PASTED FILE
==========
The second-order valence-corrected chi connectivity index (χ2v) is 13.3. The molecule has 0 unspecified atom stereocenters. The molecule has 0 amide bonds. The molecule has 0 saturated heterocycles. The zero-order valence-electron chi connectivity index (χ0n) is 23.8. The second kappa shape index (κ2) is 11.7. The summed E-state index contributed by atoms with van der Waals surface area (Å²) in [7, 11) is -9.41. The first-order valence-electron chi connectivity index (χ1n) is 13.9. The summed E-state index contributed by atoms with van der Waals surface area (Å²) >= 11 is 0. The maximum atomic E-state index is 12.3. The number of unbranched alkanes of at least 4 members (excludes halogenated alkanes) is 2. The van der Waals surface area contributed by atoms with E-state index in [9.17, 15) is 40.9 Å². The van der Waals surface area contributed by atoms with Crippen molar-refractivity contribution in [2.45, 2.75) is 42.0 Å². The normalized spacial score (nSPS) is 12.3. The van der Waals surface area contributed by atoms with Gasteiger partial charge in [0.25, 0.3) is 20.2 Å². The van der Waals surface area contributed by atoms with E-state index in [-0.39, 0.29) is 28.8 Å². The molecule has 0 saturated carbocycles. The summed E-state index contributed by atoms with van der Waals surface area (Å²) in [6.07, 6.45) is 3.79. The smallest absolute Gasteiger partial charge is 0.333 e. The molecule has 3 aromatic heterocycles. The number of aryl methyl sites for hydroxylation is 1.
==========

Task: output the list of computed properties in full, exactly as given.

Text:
The second-order valence-corrected chi connectivity index (χ2v) is 13.3. The molecule has 0 unspecified atom stereocenters. The molecule has 0 amide bonds. The molecule has 0 saturated heterocycles. The zero-order valence-electron chi connectivity index (χ0n) is 23.8. The second kappa shape index (κ2) is 11.7. The summed E-state index contributed by atoms with van der Waals surface area (Å²) in [7, 11) is -9.41. The first-order valence-electron chi connectivity index (χ1n) is 13.9. The summed E-state index contributed by atoms with van der Waals surface area (Å²) >= 11 is 0. The maximum atomic E-state index is 12.3. The number of unbranched alkanes of at least 4 members (excludes halogenated alkanes) is 2. The van der Waals surface area contributed by atoms with E-state index in [9.17, 15) is 40.9 Å². The van der Waals surface area contributed by atoms with Crippen molar-refractivity contribution in [2.45, 2.75) is 42.0 Å². The normalized spacial score (nSPS) is 12.3. The van der Waals surface area contributed by atoms with Gasteiger partial charge in [0.25, 0.3) is 20.2 Å². The van der Waals surface area contributed by atoms with E-state index in [-0.39, 0.29) is 28.8 Å². The molecule has 0 saturated carbocycles. The summed E-state index contributed by atoms with van der Waals surface area (Å²) in [6.07, 6.45) is 3.79. The smallest absolute Gasteiger partial charge is 0.333 e. The molecule has 3 aromatic heterocycles. The number of aryl methyl sites for hydroxylation is 1.